Using those statistics, estimates it could cost anywhere from a low-end of $53,000 to a high-end of $188,000 to divorce. The costs include attorneys’ fees, financial help and real estate costs for selling, buying or renting a home once you’ve made the decision to divorce. The costs can be significantly less, as little as $1,000, if the couple – usually without children or assets – agrees to forego an attorney and use a divorce kit, which costs about $200. The cost increases with filing fees and other court costs.

But for a couple with an average income of $60,000 a year, at least one child and a home worth $185,000, the average cost of a divorce using U.S. Census statistics would be about $53,000. The pricetag would include short-term marriage therapy for themselves and about 20 weeks of therapy for their child. It would also include the cost to hire an attorney, sell their home, purchase another at a lower value for one spouse and rent an apartment in the same area for the other. For a couple making $150,000 a year with a home valued at $535,000, the pricetag increases to an average of about $188,000 for ten weeks of therapy for themselves, 20 weeks for their child, hiring an attorney, selling their home, buying a new one and/or renting an apartment in the same area5. suggests the average cost of a divorce in 2001 was $20,0006. That number was also supported by sociology professor Steven Wock, and law and economics professor Margaret Bring7. They also calculated that $175 billion dollars is spent on divorce, mostly on litigation. According to information provided by a website geared toward divorce and remarriage, divorce is a $31 billion dollar-a-year industry with an average cost of $20,000. This site does not differentiate between mediated, negotiated, litigated or DIY divorce.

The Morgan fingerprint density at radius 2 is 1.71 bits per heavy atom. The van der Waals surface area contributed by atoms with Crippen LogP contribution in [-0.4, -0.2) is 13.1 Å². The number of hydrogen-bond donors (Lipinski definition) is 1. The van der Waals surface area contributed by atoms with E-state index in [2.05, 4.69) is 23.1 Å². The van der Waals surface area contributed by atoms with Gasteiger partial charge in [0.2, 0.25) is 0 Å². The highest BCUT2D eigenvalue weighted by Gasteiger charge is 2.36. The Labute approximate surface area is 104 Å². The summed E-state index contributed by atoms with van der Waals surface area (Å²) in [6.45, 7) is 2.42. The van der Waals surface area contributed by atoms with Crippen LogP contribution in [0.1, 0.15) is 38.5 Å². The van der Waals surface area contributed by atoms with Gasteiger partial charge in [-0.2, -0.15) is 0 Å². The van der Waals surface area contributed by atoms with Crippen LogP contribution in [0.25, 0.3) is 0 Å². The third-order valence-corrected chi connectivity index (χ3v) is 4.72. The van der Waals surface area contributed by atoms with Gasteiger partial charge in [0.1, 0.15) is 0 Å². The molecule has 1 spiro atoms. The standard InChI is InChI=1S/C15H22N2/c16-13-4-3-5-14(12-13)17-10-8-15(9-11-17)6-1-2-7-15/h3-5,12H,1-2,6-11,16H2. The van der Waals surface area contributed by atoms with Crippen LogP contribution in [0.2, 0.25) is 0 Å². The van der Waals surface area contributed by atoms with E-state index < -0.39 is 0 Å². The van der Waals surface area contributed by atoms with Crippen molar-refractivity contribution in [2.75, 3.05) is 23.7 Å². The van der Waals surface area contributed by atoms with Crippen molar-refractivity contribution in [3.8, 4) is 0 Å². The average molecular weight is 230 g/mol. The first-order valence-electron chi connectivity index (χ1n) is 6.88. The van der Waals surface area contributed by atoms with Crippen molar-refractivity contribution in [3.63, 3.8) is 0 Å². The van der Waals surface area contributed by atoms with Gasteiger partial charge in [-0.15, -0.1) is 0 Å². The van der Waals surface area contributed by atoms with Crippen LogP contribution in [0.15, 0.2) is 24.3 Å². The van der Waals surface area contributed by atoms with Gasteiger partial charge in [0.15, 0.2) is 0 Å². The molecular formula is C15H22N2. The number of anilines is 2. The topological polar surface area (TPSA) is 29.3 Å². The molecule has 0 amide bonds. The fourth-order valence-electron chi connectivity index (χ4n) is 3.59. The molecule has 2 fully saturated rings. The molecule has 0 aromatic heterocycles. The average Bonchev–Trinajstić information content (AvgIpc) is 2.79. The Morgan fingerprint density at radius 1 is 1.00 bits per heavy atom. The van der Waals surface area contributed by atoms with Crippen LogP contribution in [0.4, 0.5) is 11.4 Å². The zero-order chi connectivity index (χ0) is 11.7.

Of course there are divorces that aren’t average. A recent award of over $600,000 for attorney fees and expert fees in a litigated case was awarded by a Wayne County Circuit Judge and affirmed by the Michigan Supreme Court8. There are also other divorces which cost a mini-fortune, such as Frank and Jamie McCourt of Los Angeles Dodgers’ fame. Attorneys and accountants cost Mr. McCourt $5-10 million dollars, according to a court filing. Jamie McCourt estimated her expenses at $9 million dollars – and asked her estranged husband to pay them9.
As for results of the various ways to divorce, a study done by Mary Marcus, PhD. and Walter Marcus showed no statistical differences in outcome10.

Probably the best advice we can give our clients about the cost of divorce, whether emotional or financial, is that costs can be reduced if both spouses acknowledge that keeping control over their anger is essential; divorce costs are increased due to destructive attitudes making the process longer in terms of the need for more counseling, more sessions with attorneys and mediators, and other court hearings.


1. The Colorado Bar found giving up one’s attorney to be unethical as it dilutes the attorneys’ undivided loyalty to the client. Colorado Bar Association, Ethical Considerations in the Collaborative Law Contexts, formal opinion 115 (2007). Six months later the American Bar Association Ethics Committee repudiated Colorado Bar Association’s opposition and endorsed collaborative law process as long as both clients were fully informed of its provision. ABA Comm. on Ethics and Professional Responsibility, formal opinion 07-447.
2. Bonnie Erbe, Collaborative Law Could be Society’s Wave of the Future, U.S. News, June 13, 2008.

3. Larry Rich, How Much Does a Divorce Cost?, (accessed January 4, 2011).

4. Staff, Love is Grand, but When Its Gone, Divorce Can Cost More Than Twenty Grand, (accessed January 4, 2011).

5. Ibid.

6. Kevin McDonald, The Cost of a Divorce (accessed January 4, 2011).

7. Ismail Ahmed Alhashmi, The Average Cost of The US Divorce (accessed January 4, 2011).

8. Olson v Olson, 472 Mich 922 (2005).

9. Bill Shailain, High Costs of McCourts: $19 million in Fees, Los Angeles Times, March 5, 2010.

10. Mary G. Marcus, Ph.D. and Walter Marcus, Study of Divorce Outcomes, (accessed January 4, 2011).